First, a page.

Tsogolo La Thanzi (TLT): Biomarker Data, Malawi, 2009-2012 [Healthy Futures] Archival Version


The Tsogolo La Thanzi (TLT): Biomarker collection contains data collected as part of the Tsogolo la Thanzi (TLT) Study. TLT is a longitudinal study in Balaka, Malawi designed to examine how young people navigate reproduction in an AIDS epidemic. Tsogolo la Thanzi means "Healthy Futures" in Chichewa, Malawi's most widely spoken language. New data is being collected to develop better understandings of the reproductive goals and behavior of young adults in Malawi -- the first cohort to never have experienced life without AIDS. To understand these patterns of family formation in a rapidly changing setting, TLT used the following approach: an intensive longitudinal design where respondents are interviewed every fourth months at TLT's centralized research center. Data collection began in May of 2009 and was completed in June of 2012. To assess changes on a longer time-horizon, a follow-up survey referred to as Tsologo la Thanzi 2 (TLT-2) was fielded between June and August of 2016. The biomarker data collection contains the results of HIV testing and pregnancy testing. These data sets include respondents from all waves.

Tsogolo La Thanzi (TLT) implemented HIV testing and counseling (HTC) using an experimental design that varied the intensity of HTC among respondents. This means that researchers can study the impacts of knowledge of one's status, as well as have data on respondents' HIV status and HIV incidence over time.

The Tsogolo La Thanzi (TLT) is an ongoing longitudinal study of young Malawians living within 7-kilometer radius of Balaka. The data was collected during face-to-face interviews from a simple random sample. At sample selection, female and male respondents in the core sample were randomized to one of three HIV testing and counseling (HTC) groups that varied the intensity of HTC. Following completion of the survey at each wave, female respondents were asked to take a urine hCG pregnancy test regardless of their self-reported pregnancy status, reported sexual activity, or visible pregnancy.

ICPSR data undergo a confidentiality review and are altered when necessary to limit the risk of disclosure. ICPSR also routinely creates ready-to-go data files along with setups in the major statistical software formats as well as standard codebooks to accompany the data. In addition to these procedures, ICPSR performed the following processing steps for this data collection: Created variable labels and/or value labels.; Checked for undocumented or out-of-range codes..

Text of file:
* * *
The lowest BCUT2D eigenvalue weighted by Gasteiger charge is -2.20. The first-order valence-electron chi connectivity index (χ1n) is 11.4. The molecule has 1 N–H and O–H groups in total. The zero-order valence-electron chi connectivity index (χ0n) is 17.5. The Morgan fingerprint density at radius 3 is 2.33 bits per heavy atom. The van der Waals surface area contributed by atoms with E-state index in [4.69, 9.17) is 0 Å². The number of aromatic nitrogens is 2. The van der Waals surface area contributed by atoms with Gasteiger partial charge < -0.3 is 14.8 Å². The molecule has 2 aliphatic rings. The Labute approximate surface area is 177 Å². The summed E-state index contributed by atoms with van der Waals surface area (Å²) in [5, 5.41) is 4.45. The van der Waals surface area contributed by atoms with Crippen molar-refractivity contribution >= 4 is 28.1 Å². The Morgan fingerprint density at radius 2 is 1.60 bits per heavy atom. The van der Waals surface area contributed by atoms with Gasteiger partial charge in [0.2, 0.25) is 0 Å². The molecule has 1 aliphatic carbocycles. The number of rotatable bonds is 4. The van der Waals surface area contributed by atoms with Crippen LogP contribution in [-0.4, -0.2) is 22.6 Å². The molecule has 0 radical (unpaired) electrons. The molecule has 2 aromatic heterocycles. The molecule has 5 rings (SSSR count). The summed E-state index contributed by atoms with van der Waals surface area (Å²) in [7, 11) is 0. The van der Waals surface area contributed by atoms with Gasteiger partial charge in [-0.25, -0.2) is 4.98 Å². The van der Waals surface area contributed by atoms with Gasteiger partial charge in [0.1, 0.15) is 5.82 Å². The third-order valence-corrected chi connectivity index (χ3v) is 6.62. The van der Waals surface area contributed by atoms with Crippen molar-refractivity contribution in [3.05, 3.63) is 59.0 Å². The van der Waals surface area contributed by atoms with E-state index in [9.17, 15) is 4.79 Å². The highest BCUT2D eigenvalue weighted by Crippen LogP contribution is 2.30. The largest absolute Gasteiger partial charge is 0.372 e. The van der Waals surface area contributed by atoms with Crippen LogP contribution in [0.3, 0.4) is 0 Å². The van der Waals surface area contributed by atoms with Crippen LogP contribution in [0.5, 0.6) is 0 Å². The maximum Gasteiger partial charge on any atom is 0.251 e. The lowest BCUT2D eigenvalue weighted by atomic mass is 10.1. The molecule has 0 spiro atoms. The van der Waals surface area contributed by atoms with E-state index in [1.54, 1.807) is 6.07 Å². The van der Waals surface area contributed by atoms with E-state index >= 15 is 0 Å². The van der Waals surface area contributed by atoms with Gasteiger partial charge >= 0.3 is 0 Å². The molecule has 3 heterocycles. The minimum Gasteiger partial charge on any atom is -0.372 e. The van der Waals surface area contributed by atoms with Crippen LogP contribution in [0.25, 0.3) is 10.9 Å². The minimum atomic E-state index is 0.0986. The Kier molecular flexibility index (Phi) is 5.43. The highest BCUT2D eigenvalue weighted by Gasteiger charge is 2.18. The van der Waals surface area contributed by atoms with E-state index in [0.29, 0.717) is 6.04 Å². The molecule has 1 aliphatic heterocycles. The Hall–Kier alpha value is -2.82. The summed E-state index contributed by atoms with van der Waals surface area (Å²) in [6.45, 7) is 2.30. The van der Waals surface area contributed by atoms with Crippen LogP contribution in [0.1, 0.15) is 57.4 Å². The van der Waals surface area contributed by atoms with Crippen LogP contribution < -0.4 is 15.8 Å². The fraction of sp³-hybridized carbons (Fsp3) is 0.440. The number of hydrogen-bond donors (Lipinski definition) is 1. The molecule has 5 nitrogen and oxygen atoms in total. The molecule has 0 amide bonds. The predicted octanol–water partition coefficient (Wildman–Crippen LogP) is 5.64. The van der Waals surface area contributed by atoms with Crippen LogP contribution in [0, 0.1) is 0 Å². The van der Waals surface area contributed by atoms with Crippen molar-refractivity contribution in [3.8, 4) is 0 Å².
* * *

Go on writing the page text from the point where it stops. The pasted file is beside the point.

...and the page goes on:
Response Rates: At baseline, uptake of HTC among respondents offered testing was 85% for women and 78% for men. In 2015, 93% of women and 91% of men consented to HIV testing. The acceptance rate for pregnancy testing ranged between 84-94% across waves.

Datasets:DS0: Study-Level FilesDS1: HIV DatasetDS2: Pregnancy Dataset

Individuals age 15-25 in 2009 living in a 7km radius around Balaka, Malawi. Smallest Geographic Unit: None

Tsogolo la Thanzi (TLT) placed considerable emphasis on drawing a genuinely representative and random sample of respondents. Researchers conducted a complete household census of all households in census enumeration areas where at least half of the area was within 7 kilometers of the Balaka town. TLT selected residents who usually reside in a given household. At the time of recruitment, respondents were considered ineligible if they were outside of the age range, were permanent migrants, or were deceased. Respondents were considered non-responders if they refused to participate in the study, were not found after three attempts to locate them, did not show up to their scheduled interview or to the second attempt to reschedule, or were deemed unable to participate because of language or severe mental disability. At the time of listing, the area contained 6696 eligible women and 6180 men. 1500 women were randomly selected for inclusion in the sample. The only people excluded at the time of the random draw were members of the immediate TLT staff and their spouses. At selection, an additional 200 women were marked as reserve respondents to compensate for ineligible women. A similar protocol was followed for the 600 male respondents drawn from the general population (as opposed to the respondent-driven partner sample). The sampling ration is approximately a 1 in 4 for women and a 1 in 10 for the random sample of men.

2018-11-29 Updating public version to index variables separately on study homepage. Funding institution(s): United States Department of Health and Human Services. National Institutes of Health. Eunice Kennedy Shriver National Institute of Child Health and Human Development (R01-HD058366). United States Department of Health and Human Services. National Institutes of Health. Eunice Kennedy Shriver National Institute of Child Health and Human Development (R01-HD077873).

face-to-face interview

DOI https://doi.org/10.3886/ICPSR37200
Metadata Access https://www.da-ra.de/oaip/oai?verb=GetRecord&metadataPrefix=oai_dc&identifier=oai:oai.da-ra.de:662832
Creator Trinitapoli, Jenny Ann; Yeatman, Sara
Publisher Inter-University Consortium for Political and Social Research
Contributor United States Department of Health and Human Services. National Institutes of Health. Eunice Kennedy Shriver National Institute of Child Health and Human Development
Publication Year 2018
Rights Delivery; One or more files in this study are not available for download due to special restrictions; consult the study documentation to learn more on how to obtain the data.
OpenAccess true
Contact Inter-University Consortium for Political and Social Research
Language English
Resource Type Dataset; clinical data, survey data
Discipline Social Sciences